If a recently approved bill becomes law, it could mean major changes to the division of property during divorce proceedings in the U.S. Virgin Islands. The Legislature of the Virgin Islands approved the bill, sponsored by Sen. Nereida “Nellie” Rivera-O’Reilly, which would allow divorce courts to determine the distribution of property acquired during the course of a marriage, but Governor John de Jongh vetoed it citing an unrelated amendment regarding casinos. There will still be some exceptions related to gifts, inheritances and judgments, but the new measure would represent a considerable change from existing divorce law in the Territory.
Currently, the principle of community property holds sway. This means that any property owned separately by one of the parties remains in the ownership of that person. Meanwhile, community property, which is the assets acquired during the marriage, is divided on what is determined to be an equitable basis. It is possible, however, for all property to simply be put under one spouse’s name, which in the event of a divorce, would leave the non-owning spouse with nothing, regardless of the length of the marriage.
The new bill would work around some of the complex issues related to property in a divorce by offering a clear definition of marital property as “all real and personal property acquired by either spouse subsequent to the marriage,” and then outline the exceptions to the definition. These exceptions are as follows:
- Property acquired via bequest, gift or descent
- Property collected in exchange for property attained before the marriage, or in exchange or property acquired via bequest, gift or descent
- Property a spouse attains after the legal separation decree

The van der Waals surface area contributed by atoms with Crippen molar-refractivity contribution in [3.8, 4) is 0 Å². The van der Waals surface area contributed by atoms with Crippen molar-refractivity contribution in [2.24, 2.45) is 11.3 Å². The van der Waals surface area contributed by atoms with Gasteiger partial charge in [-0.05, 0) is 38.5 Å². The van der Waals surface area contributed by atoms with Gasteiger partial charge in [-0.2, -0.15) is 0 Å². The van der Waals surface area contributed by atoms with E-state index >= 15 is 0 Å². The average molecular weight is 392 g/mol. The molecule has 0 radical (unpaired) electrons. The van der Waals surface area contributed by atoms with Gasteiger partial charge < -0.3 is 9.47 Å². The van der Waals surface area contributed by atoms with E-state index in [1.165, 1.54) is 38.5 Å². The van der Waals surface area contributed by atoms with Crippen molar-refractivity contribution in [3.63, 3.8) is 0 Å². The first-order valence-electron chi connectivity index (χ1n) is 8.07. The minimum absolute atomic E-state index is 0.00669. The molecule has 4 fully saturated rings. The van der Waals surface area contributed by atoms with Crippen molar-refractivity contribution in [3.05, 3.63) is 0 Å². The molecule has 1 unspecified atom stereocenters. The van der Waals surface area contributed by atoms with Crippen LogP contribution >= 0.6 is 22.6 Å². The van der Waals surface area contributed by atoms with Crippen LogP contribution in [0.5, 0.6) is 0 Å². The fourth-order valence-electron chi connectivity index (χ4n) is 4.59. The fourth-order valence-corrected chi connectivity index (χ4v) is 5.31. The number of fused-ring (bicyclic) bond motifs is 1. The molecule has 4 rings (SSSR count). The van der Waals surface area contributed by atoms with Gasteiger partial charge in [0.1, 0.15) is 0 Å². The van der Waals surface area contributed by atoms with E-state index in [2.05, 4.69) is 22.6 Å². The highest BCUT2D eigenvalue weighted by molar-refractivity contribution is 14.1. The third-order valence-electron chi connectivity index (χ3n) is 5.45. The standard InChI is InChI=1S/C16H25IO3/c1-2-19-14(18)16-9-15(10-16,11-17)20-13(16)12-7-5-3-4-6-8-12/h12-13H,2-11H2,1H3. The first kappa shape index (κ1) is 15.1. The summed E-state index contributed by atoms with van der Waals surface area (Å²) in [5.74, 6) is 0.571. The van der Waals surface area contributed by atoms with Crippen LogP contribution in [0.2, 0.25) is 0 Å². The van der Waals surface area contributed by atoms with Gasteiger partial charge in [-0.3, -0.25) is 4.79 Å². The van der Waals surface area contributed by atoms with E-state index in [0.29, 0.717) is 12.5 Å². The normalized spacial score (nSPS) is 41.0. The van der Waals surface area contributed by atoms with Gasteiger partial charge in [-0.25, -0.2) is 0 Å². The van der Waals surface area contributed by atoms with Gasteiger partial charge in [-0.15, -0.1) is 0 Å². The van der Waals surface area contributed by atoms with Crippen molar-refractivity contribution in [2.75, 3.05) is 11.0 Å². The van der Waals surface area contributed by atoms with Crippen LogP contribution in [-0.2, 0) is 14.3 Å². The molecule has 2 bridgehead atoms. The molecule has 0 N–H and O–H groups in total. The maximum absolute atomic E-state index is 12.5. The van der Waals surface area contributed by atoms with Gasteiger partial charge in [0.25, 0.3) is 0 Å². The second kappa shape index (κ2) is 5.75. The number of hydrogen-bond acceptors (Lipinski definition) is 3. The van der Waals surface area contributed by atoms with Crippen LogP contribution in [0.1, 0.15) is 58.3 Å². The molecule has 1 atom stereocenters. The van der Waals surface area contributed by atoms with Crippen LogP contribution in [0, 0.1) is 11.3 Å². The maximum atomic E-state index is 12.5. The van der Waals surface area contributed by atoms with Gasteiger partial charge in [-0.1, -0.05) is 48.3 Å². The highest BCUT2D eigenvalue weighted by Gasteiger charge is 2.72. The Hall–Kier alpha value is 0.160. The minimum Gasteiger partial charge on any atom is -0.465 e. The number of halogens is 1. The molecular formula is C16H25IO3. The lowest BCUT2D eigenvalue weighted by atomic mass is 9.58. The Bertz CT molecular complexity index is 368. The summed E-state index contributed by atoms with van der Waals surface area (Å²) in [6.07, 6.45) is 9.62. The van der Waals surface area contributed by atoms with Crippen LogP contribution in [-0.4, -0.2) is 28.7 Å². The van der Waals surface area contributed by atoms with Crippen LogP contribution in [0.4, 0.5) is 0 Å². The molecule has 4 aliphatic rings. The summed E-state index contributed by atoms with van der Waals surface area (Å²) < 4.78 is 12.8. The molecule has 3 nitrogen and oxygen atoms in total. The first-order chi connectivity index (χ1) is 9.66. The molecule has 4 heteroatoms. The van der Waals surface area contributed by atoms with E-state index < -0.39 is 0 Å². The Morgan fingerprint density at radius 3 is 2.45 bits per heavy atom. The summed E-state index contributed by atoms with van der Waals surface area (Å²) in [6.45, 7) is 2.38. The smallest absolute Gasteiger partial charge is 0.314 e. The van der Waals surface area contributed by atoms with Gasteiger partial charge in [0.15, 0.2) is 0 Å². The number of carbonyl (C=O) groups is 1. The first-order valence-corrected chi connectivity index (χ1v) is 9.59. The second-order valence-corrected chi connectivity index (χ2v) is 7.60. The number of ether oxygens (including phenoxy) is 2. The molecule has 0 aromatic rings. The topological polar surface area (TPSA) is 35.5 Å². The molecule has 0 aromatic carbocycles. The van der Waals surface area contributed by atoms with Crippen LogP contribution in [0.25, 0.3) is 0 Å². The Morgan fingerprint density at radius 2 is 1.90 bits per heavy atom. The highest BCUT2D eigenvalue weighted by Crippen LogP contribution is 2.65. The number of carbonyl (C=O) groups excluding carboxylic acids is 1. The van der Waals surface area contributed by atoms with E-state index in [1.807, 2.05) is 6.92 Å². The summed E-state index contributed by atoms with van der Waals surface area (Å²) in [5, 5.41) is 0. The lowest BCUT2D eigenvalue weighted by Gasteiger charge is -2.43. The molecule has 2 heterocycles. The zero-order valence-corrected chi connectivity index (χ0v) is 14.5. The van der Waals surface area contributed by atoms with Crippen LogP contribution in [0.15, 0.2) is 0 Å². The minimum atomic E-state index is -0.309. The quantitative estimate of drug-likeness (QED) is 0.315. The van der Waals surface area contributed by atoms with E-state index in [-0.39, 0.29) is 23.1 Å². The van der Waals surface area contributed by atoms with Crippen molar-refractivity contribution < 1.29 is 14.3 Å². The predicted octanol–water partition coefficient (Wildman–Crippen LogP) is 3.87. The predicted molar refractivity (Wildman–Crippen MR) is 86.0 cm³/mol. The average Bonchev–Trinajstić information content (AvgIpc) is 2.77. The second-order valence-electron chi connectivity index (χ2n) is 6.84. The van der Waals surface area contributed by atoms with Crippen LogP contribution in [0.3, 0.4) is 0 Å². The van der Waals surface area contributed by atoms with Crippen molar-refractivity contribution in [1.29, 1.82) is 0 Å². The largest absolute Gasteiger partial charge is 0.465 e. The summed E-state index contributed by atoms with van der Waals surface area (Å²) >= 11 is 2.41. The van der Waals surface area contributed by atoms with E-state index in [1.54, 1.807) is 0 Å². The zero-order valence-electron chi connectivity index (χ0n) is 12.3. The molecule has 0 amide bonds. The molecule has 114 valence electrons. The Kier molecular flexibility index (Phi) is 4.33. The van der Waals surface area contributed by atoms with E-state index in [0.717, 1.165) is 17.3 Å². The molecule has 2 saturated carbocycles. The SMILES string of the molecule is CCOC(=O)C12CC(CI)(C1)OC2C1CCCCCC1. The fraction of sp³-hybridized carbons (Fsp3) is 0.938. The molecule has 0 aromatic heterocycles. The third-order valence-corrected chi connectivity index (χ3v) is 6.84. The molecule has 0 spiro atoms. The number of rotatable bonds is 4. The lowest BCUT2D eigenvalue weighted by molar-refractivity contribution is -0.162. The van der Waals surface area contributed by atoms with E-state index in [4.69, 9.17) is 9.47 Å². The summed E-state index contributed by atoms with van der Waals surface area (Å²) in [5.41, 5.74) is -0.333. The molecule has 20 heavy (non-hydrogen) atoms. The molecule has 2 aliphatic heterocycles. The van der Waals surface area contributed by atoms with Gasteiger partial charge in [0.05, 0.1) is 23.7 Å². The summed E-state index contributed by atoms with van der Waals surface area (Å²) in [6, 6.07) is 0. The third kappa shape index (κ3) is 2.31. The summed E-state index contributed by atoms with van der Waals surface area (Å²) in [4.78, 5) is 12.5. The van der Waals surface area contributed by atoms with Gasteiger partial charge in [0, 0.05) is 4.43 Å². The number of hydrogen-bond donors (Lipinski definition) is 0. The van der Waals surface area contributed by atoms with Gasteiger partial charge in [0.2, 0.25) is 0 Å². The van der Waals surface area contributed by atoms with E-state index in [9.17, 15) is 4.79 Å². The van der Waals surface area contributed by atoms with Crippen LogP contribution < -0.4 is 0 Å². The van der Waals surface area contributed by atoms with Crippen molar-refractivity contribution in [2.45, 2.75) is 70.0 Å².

- Any judgment or property obtained by judgment awarded to a spouse from the other spouse
- Property excepted through a valid written agreement between the parties
- Income from property acquired by a method listed in subparagraphs A thru E of section 109(a) of the original statute
In other words, where divorce courts once had jurisdiction over only marital homestead and personal property, the new legislation if eventually adopted would put marital property as newly defined under the court’s jurisdiction as well. This could close a loophole and allow for a more equitable division of all property during divorce proceedings.
For those wondering whether the new law could be applied retroactively to finalized divorce cases, the answer is no — the new law if adopted will only be associated with current and future divorce cases. However, its potential enactment may result in some major reconsiderations for those currently thinking about or pursuing a divorce in the U.S. Virgin Islands.
BoltNagi is a well-established and widely respected family law firm serving clients throughout the U.S. Virgin Islands.